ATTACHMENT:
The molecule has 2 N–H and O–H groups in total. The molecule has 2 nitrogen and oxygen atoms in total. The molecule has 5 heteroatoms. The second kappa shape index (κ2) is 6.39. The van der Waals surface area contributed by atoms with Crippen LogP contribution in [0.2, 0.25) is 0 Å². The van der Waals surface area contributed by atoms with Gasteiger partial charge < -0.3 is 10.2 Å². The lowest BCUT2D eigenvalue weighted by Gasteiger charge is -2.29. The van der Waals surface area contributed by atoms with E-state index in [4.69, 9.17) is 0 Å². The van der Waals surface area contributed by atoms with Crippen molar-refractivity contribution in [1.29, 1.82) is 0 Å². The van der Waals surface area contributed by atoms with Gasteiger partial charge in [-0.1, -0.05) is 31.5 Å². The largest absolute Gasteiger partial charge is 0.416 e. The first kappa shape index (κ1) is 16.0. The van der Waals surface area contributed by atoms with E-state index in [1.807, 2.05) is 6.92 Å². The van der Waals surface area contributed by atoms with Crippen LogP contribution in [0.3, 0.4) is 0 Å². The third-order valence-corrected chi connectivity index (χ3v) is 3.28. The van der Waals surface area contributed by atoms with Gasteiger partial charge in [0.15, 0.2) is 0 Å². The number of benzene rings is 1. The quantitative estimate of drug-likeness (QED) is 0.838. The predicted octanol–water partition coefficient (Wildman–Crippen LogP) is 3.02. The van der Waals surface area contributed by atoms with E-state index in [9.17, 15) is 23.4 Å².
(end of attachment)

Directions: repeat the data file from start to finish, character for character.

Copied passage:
The molecule has 2 N–H and O–H groups in total. The molecule has 2 nitrogen and oxygen atoms in total. The molecule has 5 heteroatoms. The second kappa shape index (κ2) is 6.39. The van der Waals surface area contributed by atoms with Crippen LogP contribution in [0.2, 0.25) is 0 Å². The van der Waals surface area contributed by atoms with Gasteiger partial charge < -0.3 is 10.2 Å². The lowest BCUT2D eigenvalue weighted by Gasteiger charge is -2.29. The van der Waals surface area contributed by atoms with E-state index in [4.69, 9.17) is 0 Å². The van der Waals surface area contributed by atoms with Crippen molar-refractivity contribution in [1.29, 1.82) is 0 Å². The van der Waals surface area contributed by atoms with Gasteiger partial charge in [-0.1, -0.05) is 31.5 Å². The largest absolute Gasteiger partial charge is 0.416 e. The first kappa shape index (κ1) is 16.0. The van der Waals surface area contributed by atoms with E-state index in [1.807, 2.05) is 6.92 Å². The van der Waals surface area contributed by atoms with Crippen LogP contribution in [0.3, 0.4) is 0 Å². The third-order valence-corrected chi connectivity index (χ3v) is 3.28. The van der Waals surface area contributed by atoms with Gasteiger partial charge in [0.15, 0.2) is 0 Å². The number of benzene rings is 1. The quantitative estimate of drug-likeness (QED) is 0.838. The predicted octanol–water partition coefficient (Wildman–Crippen LogP) is 3.02. The van der Waals surface area contributed by atoms with E-state index in [9.17, 15) is 23.4 Å².